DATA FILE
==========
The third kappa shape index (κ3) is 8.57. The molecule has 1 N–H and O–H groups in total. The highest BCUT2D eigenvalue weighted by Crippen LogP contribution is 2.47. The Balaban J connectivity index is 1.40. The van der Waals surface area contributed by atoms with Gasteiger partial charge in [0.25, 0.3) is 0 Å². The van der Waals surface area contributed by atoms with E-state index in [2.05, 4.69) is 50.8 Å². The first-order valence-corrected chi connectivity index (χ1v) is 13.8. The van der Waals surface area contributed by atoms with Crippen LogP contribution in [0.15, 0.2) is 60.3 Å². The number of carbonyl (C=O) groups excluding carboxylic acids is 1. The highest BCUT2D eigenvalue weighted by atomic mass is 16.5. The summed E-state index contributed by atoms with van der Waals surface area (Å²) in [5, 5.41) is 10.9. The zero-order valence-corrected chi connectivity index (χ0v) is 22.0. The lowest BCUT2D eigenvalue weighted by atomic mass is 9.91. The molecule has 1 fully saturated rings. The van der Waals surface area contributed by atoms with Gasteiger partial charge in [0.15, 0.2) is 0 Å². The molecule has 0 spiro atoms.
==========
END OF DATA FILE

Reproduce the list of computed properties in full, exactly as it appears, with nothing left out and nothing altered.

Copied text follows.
The third kappa shape index (κ3) is 8.57. The molecule has 1 N–H and O–H groups in total. The highest BCUT2D eigenvalue weighted by Crippen LogP contribution is 2.47. The Balaban J connectivity index is 1.40. The van der Waals surface area contributed by atoms with Gasteiger partial charge in [0.25, 0.3) is 0 Å². The van der Waals surface area contributed by atoms with E-state index in [2.05, 4.69) is 50.8 Å². The first-order valence-corrected chi connectivity index (χ1v) is 13.8. The van der Waals surface area contributed by atoms with Crippen LogP contribution in [0.15, 0.2) is 60.3 Å². The number of carbonyl (C=O) groups excluding carboxylic acids is 1. The highest BCUT2D eigenvalue weighted by atomic mass is 16.5. The summed E-state index contributed by atoms with van der Waals surface area (Å²) in [5, 5.41) is 10.9. The zero-order valence-corrected chi connectivity index (χ0v) is 22.0. The lowest BCUT2D eigenvalue weighted by atomic mass is 9.91. The molecule has 1 fully saturated rings. The van der Waals surface area contributed by atoms with Gasteiger partial charge in [0.15, 0.2) is 0 Å². The molecule has 0 spiro atoms.